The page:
Throwback Friday #133 ‘Rhus typhina’


These photographs of the glorious foliage of a Staghorn sumac tree were taken in the garden belonging to my late grandmother at some point in the mid-2000s – can’t remember when exactly, though I remember actually taking the pictures themselves; walking down the flight of enclosed concrete steps that led down from Grandma’s first floor flat and out into the garden at the back, where this tree opened out from a small central bed like a festive umbrella.



Throwback Friday #104 Eremurus (2003/4)


I can’t tell you exactly when this photograph was taken – a close-up of one of the hundreds of flowers comprising the impressive orange tower of a fox-tail lily – but I can tell you where it was taken: a flower border in the front garden of a rural post office in Lincolnshire. It was taken on an old 35mm camera, and the negative scanned digitally a few years later.


Verglas #6 (2021)


The seed heads of Clematis tangutica ‘My Angel’ are extraordinary silvered whirligigs. The plant itself is a bit of a thug, quite at odds with its name, scrambling greedily for many metres in our small garden. Right now, from our bathroom window, I can see the seed heads sitting across the fence like a thick fall of snow. I thought they’d make perfectly aquatic-like specimens for the deep freeze treatment, so I picked a few handfuls and popped them in the freezer overnight. The resulting winteryness of some of the resulting photographs, snapped in response to The Kick-About No.42, probably shouldn’t have come as a surprise (given all the ice!), but in some there is the feel of blizzards and powdered snow; in others, there are shoals of silvery sea-creatures.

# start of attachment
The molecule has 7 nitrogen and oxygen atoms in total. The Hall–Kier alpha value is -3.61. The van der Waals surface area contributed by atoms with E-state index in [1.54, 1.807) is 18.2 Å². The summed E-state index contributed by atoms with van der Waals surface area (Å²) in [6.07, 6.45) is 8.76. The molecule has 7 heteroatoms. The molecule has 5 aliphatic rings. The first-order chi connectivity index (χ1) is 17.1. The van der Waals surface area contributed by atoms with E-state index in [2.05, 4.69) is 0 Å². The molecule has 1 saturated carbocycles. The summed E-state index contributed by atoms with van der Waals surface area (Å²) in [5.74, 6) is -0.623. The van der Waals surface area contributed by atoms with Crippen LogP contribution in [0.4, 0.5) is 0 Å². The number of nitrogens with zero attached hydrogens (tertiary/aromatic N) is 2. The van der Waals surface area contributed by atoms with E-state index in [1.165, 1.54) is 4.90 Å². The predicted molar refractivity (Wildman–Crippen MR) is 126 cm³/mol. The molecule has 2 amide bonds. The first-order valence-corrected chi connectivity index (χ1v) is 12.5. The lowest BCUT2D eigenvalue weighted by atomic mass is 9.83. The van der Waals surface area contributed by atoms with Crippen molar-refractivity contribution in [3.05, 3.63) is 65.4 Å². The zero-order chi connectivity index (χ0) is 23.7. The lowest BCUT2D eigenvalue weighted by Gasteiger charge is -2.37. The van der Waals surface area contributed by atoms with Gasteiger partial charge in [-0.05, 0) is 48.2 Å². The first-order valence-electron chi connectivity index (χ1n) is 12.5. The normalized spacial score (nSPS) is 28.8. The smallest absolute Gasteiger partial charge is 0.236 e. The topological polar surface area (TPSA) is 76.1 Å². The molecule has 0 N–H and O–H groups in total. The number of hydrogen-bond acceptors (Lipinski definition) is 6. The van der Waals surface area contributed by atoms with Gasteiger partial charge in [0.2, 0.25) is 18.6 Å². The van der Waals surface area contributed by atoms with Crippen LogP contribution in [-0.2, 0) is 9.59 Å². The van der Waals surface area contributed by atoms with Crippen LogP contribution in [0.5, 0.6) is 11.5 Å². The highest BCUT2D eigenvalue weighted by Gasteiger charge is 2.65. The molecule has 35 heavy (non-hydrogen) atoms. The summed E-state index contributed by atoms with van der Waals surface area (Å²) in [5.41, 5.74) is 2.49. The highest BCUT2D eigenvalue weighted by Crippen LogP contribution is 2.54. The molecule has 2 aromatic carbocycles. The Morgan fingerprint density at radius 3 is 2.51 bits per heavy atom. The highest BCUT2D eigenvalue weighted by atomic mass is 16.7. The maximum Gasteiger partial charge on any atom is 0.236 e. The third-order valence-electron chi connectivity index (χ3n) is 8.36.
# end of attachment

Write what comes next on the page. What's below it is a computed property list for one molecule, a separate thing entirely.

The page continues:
Verglas #5 (2021)


There is a rambling rose in our garden, which produces untidy confetti-style blooms in a tremendous deep pink with golden centres. It’s still flowering even now, though surely not for much longer. As part of my Kick-About 42 experiments, I wondered what I’d get if I plunged a whole bunch of these scruffy roses into a bowl of water and froze it, and the resulting ice-block made for a delicate, very beautiful subject for my camera. This was the moment when some really interesting transformations began, where the imperfect character of the ice produced some surprisingly immersive vistas, and the roses themselves, pale and encased, were just so old-fashioned and decorative.